“Nobody wants to cancel the season.” NHL talks resume, but angry players discuss starting as late as February 1

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NHL players have reacted angrily to Commissioner Gary Bettman’s comment that he was not trying to “renegotiate” the deal the league signed with the Players Association in July.

“A lot of guys have called and want to know what’s going on,” an industry source told The Star, after a day of developments that really don’t seem to have brought the NHL any closer to releasing a schedule for the season. to come up.

While the latest NHL start date statement targeted January 1, players are now focusing on January 15 or February 1 in return-to-play talks between them, according to multiple sources.

“Nobody wants to cancel the season,” said a source.

Talks between Bettman and NHLPA Executive Director Donald Fehr resumed this week after 10 days of inactivity, dating back to when Bettman approached the union for an additional $ 300 million in concessions to help homeowners to get through a season that would start at least without a live crowd.

His comments this week in an online interview with the Sports Business Journal’s Dealmakers in Sports conference did not help his position with players. In it, he said he was not trying to reopen the league’s memorandum of understanding by asking for further concessions, which didn’t suit the players. He also said the league is “taking its time” with the schedule to see how the impact of the pandemic is playing out.

To the players, it looked like an idle threat: give us some money or we won’t plan the season.

On this front, TSN has reported and the Star has confirmed that the NHLPA is preparing legal briefs that would take the NHL to court if such a conflict arises.

The league may well believe it has the right to do so, citing the dangers of the pandemic and its management powers under Article 5 of the collective agreement. A lockout is however expressly prohibited under the terms of the memorandum and the 2012-13 contract which it extended.

Players believe that by negotiating during a pandemic – and several sources have told The Star repeatedly that the spring-summer negotiations foresee a season without fans – they have given the league and owners the tools they need to finish. a season.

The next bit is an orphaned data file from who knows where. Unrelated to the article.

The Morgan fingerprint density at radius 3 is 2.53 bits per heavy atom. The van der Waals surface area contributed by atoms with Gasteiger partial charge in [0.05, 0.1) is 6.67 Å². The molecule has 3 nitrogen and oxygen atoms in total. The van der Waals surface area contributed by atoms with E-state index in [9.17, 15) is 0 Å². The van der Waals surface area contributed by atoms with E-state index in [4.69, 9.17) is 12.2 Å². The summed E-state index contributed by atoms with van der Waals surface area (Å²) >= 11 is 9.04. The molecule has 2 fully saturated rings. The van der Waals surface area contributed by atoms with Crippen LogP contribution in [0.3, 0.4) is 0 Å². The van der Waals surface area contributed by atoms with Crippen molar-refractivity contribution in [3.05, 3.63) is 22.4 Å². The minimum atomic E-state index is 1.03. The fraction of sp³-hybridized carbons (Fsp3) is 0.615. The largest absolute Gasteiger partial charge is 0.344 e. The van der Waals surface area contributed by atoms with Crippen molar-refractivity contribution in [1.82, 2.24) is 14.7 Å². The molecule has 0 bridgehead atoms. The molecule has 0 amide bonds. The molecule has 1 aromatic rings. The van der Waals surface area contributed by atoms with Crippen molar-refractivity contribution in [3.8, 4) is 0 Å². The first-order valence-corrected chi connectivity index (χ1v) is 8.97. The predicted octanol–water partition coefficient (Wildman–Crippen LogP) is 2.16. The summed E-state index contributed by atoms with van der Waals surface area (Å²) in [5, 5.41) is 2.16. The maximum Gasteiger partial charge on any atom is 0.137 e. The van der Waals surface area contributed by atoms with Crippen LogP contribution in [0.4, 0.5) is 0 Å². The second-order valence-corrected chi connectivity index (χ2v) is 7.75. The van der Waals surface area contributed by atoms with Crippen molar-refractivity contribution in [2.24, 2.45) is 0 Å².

“Good luck explaining to a judge why the New York Knicks can play in a pandemic when the New York Rangers can’t, when it’s the same owner and the same arena,” a second source said. ‘industry.

What is at stake is how the parties divide the income from hockey.

The league had made roughly $ 5 billion in revenue, dropping to $ 3.1 billion once the pandemic struck, halting the season and leading to the Stanley Cup playoffs in the summer. Some have suggested that revenue for 2020-2021 could drop to $ 2.5 billion.

The memorandum made up the difference. The players have agreed that this season they will take 72% of their salaries, with 10% simply postponed to a later date. Conservatively, that was like giving back owners about $ 700 million this season.

That still means gamers expect to collect around $ 1.8 billion in salaries, which is $ 550 million more than what the traditional 50/50 split might allow. The memorandum Bettman and the owners agreed to this summer says they will be paid off later, in seven years. Some owners have told Bettman they want that money now, arguing that they would be better off financially by not playing if they don’t get it.

Bettman also appears to be trying to drive a wedge between the players.

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It’s in the best interests of well-paid players, and those nearing the end of their careers, to get as much as possible now – so 72%. It is in the best interests of young players on entry-level deals to hope for a bigger salary cap in the future, for a bigger payday.

Deferring reimbursements to owners during the term of the protocol will keep the salary cap constant.

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